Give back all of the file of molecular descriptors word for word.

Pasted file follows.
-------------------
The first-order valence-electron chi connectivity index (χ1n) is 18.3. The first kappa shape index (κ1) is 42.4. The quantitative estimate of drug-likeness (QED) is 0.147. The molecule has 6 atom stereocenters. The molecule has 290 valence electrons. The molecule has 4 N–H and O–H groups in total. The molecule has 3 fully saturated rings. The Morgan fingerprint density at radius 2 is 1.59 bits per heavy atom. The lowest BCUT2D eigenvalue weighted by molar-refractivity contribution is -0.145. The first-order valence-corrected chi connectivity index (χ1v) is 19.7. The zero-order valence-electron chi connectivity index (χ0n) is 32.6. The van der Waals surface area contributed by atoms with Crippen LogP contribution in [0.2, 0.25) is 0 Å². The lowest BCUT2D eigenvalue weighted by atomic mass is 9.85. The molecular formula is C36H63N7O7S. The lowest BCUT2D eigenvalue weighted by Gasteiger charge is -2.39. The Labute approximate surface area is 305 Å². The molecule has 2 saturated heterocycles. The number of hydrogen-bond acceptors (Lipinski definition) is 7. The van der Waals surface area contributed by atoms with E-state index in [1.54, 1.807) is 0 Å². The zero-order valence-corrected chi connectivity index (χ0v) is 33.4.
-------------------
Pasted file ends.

The first-order valence-electron chi connectivity index (χ1n) is 18.3. The first kappa shape index (κ1) is 42.4. The quantitative estimate of drug-likeness (QED) is 0.147. The molecule has 6 atom stereocenters. The molecule has 290 valence electrons. The molecule has 4 N–H and O–H groups in total. The molecule has 3 fully saturated rings. The Morgan fingerprint density at radius 2 is 1.59 bits per heavy atom. The lowest BCUT2D eigenvalue weighted by molar-refractivity contribution is -0.145. The first-order valence-corrected chi connectivity index (χ1v) is 19.7. The zero-order valence-electron chi connectivity index (χ0n) is 32.6. The van der Waals surface area contributed by atoms with Crippen LogP contribution in [0.2, 0.25) is 0 Å². The lowest BCUT2D eigenvalue weighted by atomic mass is 9.85. The molecular formula is C36H63N7O7S. The lowest BCUT2D eigenvalue weighted by Gasteiger charge is -2.39. The Labute approximate surface area is 305 Å². The molecule has 2 saturated heterocycles. The number of hydrogen-bond acceptors (Lipinski definition) is 7. The van der Waals surface area contributed by atoms with E-state index in [1.54, 1.807) is 0 Å². The zero-order valence-corrected chi connectivity index (χ0v) is 33.4.